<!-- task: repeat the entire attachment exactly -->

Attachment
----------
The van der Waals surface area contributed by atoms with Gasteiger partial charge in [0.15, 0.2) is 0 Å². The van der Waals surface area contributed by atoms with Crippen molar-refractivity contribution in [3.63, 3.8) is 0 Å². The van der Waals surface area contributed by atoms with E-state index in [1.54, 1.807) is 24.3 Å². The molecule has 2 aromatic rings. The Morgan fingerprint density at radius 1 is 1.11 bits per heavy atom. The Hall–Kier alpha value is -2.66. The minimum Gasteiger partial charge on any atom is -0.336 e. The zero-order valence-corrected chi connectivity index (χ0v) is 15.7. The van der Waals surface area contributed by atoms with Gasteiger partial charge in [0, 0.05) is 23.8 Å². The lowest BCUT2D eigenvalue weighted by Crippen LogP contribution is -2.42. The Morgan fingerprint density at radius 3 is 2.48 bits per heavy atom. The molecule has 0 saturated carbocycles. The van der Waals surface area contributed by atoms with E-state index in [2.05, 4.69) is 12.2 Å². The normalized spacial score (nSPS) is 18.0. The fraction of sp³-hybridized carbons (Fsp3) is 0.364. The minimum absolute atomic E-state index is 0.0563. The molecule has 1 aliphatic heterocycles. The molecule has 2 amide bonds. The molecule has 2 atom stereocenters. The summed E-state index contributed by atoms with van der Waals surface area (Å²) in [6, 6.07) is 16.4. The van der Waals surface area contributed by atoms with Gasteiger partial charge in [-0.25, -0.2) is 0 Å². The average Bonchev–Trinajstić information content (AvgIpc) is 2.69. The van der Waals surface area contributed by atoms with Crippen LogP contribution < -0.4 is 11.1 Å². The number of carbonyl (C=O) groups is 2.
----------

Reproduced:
The van der Waals surface area contributed by atoms with Gasteiger partial charge in [0.15, 0.2) is 0 Å². The van der Waals surface area contributed by atoms with Crippen molar-refractivity contribution in [3.63, 3.8) is 0 Å². The van der Waals surface area contributed by atoms with E-state index in [1.54, 1.807) is 24.3 Å². The molecule has 2 aromatic rings. The Morgan fingerprint density at radius 1 is 1.11 bits per heavy atom. The Hall–Kier alpha value is -2.66. The minimum Gasteiger partial charge on any atom is -0.336 e. The zero-order valence-corrected chi connectivity index (χ0v) is 15.7. The van der Waals surface area contributed by atoms with Gasteiger partial charge in [0, 0.05) is 23.8 Å². The lowest BCUT2D eigenvalue weighted by Crippen LogP contribution is -2.42. The Morgan fingerprint density at radius 3 is 2.48 bits per heavy atom. The molecule has 0 saturated carbocycles. The van der Waals surface area contributed by atoms with E-state index in [2.05, 4.69) is 12.2 Å². The normalized spacial score (nSPS) is 18.0. The fraction of sp³-hybridized carbons (Fsp3) is 0.364. The minimum absolute atomic E-state index is 0.0563. The molecule has 1 aliphatic heterocycles. The molecule has 2 amide bonds. The molecule has 2 atom stereocenters. The summed E-state index contributed by atoms with van der Waals surface area (Å²) in [6, 6.07) is 16.4. The van der Waals surface area contributed by atoms with Gasteiger partial charge in [-0.25, -0.2) is 0 Å². The average Bonchev–Trinajstić information content (AvgIpc) is 2.69. The van der Waals surface area contributed by atoms with Crippen LogP contribution < -0.4 is 11.1 Å². The number of carbonyl (C=O) groups is 2.